Does IBS always involve stomach pain?

I never have pain and am never constipated but I do have a lot of flatulence. Sometimes when I'm looser than normal (invariably caused by certain foods) I find that I expel mucus with the air. I looked this up on NHS Direct where I discovered IBS as a possible cause. But reading some of the awful problems many of you experience makes me wonder. What I have is very inconvenient and uncomfortable when I have an 'episode' because no matter how many times I go to the loo, I always feel there's more to come. Also I've taken to wearing Tena Lady day and night to be on the safe side.Because I'm housebound now my GP has to visit me and I don't like bothering her unnecessarily. I wonder if I DO have IBS.

How do I get hold of this diet plan many of you like? It sounds very interesting.

3 Replies

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  • Hi Meersbrook,

    I'm sure it's possible to have IBS and not experience any pain. There are just so many different symptoms associated with it and some people have only a few whilst an unfortunate number have them all. IBS is just a convenient, umbrella label that medics attach to patients with gastro-intestinal troubles who don't conform to any other recognised illness.

    It's essential that you get a proper diagnosis though as there are several other complaints that can cause similar symptoms. I'm sure your GP won't consider that she's being bothered unnecessarily and she should arrange tests for you and appointments with both a gastroenterologist and a dietitian.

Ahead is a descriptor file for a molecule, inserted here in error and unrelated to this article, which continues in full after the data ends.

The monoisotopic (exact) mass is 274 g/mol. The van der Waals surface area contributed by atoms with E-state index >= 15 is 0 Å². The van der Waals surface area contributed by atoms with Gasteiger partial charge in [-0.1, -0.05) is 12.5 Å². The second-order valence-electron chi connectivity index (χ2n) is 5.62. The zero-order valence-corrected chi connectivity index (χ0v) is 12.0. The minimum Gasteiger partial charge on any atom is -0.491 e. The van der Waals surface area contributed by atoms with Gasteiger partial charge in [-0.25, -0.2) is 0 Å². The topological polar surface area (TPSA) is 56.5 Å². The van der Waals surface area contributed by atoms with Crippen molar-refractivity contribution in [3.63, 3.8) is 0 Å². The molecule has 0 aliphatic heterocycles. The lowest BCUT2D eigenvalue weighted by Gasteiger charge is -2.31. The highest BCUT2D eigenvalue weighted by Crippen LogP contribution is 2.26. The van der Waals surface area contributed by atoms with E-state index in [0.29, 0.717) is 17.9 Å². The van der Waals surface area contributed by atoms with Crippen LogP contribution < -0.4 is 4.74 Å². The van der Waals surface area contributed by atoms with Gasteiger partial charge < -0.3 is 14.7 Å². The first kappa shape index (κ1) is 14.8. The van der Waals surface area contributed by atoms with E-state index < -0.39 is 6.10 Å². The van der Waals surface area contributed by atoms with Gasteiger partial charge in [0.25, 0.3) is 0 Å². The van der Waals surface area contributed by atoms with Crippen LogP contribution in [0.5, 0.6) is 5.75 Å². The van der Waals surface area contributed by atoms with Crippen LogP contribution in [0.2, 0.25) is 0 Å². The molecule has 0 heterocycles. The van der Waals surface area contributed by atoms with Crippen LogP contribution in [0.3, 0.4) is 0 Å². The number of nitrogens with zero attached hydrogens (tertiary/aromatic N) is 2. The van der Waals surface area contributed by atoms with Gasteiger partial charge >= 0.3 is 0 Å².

I think the diet you're referring to is the low-FODMAP regime which is, as you say, very successful for a great many people including me, but it doesn't work for all. Unfortunately, the English food info can only be obtained via a dietitian. The diet is very limiting (at least initially) and it's best to have professional support whilst on it to ensure correct nutrition.

    In the meantime, you could try eliminating some of the usual suspects from your diet, e.g. wheat, barley, rye, the onion family (apart from the green ends of leeks and spring onions), apples, pears, cabbage, peas, celery, broccoli and sprouts and beetroot.

    Hope this helps.

    Pagan

  • Thank you Pagan. The triggers seem to be crispy coated ready meals such as Chicken Kiev, samosas and fish and chips which I always heat in the oven. I've never eaten much fried food. I regularly eat broccoli, sprouts, cauli and spinach, usually with no ill affect. I love veg but I'm not fond of apples and pears so seldom buy them. I suppose it's a question of trial and error.

    I must admit that hospital appointments are a nightmare for me now. For years I've happily visited cardiology and haematology and am on quite friendly terms with professors of both, but the journeys there and back and the acquiring of wheelchairs etc make each visit a 'big production.' Still, I suppose I should do as you suggest and mention it to my doc. Thanks again.

    the .

  • I think you've probably quite correctly identified ready-meals as one of your triggers. Not only do the crispy coatings invariably contain wheat, if you read the ingredients lists of even the most innocent-looking processed foods you'll find there are countless chemical additives - even in the top brands.

    I can see hospital trips must be very tricky for you, but do try and go if you get the chance.

    I wish you well,

    Pagan

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